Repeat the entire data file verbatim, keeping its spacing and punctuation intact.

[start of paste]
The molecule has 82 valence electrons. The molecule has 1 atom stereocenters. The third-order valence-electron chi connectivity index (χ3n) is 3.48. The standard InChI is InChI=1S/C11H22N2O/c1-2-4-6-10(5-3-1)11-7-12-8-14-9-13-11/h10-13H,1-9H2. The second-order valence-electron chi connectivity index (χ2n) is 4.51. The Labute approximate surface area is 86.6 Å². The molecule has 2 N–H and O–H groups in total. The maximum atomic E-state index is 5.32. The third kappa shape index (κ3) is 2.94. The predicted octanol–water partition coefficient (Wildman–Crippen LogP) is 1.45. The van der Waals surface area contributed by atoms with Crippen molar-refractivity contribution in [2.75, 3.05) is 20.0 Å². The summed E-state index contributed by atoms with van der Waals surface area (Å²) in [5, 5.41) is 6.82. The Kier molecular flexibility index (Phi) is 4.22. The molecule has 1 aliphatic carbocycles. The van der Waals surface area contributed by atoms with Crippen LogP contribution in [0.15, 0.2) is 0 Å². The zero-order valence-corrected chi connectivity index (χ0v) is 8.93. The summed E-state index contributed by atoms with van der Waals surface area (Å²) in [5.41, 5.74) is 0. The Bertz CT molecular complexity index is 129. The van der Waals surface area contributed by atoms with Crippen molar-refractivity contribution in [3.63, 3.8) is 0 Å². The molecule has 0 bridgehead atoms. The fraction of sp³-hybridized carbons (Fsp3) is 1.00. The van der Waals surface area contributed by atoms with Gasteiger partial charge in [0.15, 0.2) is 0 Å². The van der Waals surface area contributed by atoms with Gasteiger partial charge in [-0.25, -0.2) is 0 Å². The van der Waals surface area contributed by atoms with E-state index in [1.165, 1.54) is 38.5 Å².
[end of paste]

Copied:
The molecule has 82 valence electrons. The molecule has 1 atom stereocenters. The third-order valence-electron chi connectivity index (χ3n) is 3.48. The standard InChI is InChI=1S/C11H22N2O/c1-2-4-6-10(5-3-1)11-7-12-8-14-9-13-11/h10-13H,1-9H2. The second-order valence-electron chi connectivity index (χ2n) is 4.51. The Labute approximate surface area is 86.6 Å². The molecule has 2 N–H and O–H groups in total. The maximum atomic E-state index is 5.32. The third kappa shape index (κ3) is 2.94. The predicted octanol–water partition coefficient (Wildman–Crippen LogP) is 1.45. The van der Waals surface area contributed by atoms with Crippen molar-refractivity contribution in [2.75, 3.05) is 20.0 Å². The summed E-state index contributed by atoms with van der Waals surface area (Å²) in [5, 5.41) is 6.82. The Kier molecular flexibility index (Phi) is 4.22. The molecule has 1 aliphatic carbocycles. The van der Waals surface area contributed by atoms with Crippen LogP contribution in [0.15, 0.2) is 0 Å². The zero-order valence-corrected chi connectivity index (χ0v) is 8.93. The summed E-state index contributed by atoms with van der Waals surface area (Å²) in [5.41, 5.74) is 0. The Bertz CT molecular complexity index is 129. The van der Waals surface area contributed by atoms with Crippen molar-refractivity contribution in [3.63, 3.8) is 0 Å². The molecule has 0 bridgehead atoms. The fraction of sp³-hybridized carbons (Fsp3) is 1.00. The van der Waals surface area contributed by atoms with Gasteiger partial charge in [0.15, 0.2) is 0 Å². The van der Waals surface area contributed by atoms with Gasteiger partial charge in [-0.25, -0.2) is 0 Å². The van der Waals surface area contributed by atoms with E-state index in [1.165, 1.54) is 38.5 Å².